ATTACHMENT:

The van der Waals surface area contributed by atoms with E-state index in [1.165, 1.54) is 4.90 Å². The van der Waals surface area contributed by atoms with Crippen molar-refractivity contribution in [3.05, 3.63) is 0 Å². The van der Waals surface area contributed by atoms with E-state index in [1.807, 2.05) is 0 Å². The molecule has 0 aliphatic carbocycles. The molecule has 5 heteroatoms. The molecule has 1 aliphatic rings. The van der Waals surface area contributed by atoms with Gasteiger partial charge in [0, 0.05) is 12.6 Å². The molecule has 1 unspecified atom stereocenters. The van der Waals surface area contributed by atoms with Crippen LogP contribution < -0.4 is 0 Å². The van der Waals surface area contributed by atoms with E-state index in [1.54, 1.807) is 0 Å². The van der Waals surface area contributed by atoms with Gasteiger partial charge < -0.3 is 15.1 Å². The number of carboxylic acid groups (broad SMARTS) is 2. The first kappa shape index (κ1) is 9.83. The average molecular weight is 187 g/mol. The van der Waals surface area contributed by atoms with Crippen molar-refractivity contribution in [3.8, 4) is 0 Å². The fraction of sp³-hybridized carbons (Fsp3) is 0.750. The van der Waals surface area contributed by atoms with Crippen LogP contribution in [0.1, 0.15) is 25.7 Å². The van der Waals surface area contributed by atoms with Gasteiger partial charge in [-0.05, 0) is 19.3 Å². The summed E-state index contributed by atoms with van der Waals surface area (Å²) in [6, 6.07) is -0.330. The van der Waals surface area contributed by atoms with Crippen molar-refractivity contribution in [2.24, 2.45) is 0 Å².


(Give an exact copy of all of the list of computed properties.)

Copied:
The van der Waals surface area contributed by atoms with E-state index in [1.165, 1.54) is 4.90 Å². The van der Waals surface area contributed by atoms with Crippen molar-refractivity contribution in [3.05, 3.63) is 0 Å². The van der Waals surface area contributed by atoms with E-state index in [1.807, 2.05) is 0 Å². The molecule has 0 aliphatic carbocycles. The molecule has 5 heteroatoms. The molecule has 1 aliphatic rings. The van der Waals surface area contributed by atoms with Gasteiger partial charge in [0, 0.05) is 12.6 Å². The molecule has 1 unspecified atom stereocenters. The van der Waals surface area contributed by atoms with Crippen LogP contribution < -0.4 is 0 Å². The van der Waals surface area contributed by atoms with E-state index in [1.54, 1.807) is 0 Å². The van der Waals surface area contributed by atoms with Gasteiger partial charge < -0.3 is 15.1 Å². The number of carboxylic acid groups (broad SMARTS) is 2. The first kappa shape index (κ1) is 9.83. The average molecular weight is 187 g/mol. The van der Waals surface area contributed by atoms with Crippen molar-refractivity contribution in [3.8, 4) is 0 Å². The fraction of sp³-hybridized carbons (Fsp3) is 0.750. The van der Waals surface area contributed by atoms with Crippen LogP contribution in [0.1, 0.15) is 25.7 Å². The van der Waals surface area contributed by atoms with Gasteiger partial charge in [-0.05, 0) is 19.3 Å². The summed E-state index contributed by atoms with van der Waals surface area (Å²) in [6, 6.07) is -0.330. The van der Waals surface area contributed by atoms with Crippen molar-refractivity contribution in [2.24, 2.45) is 0 Å².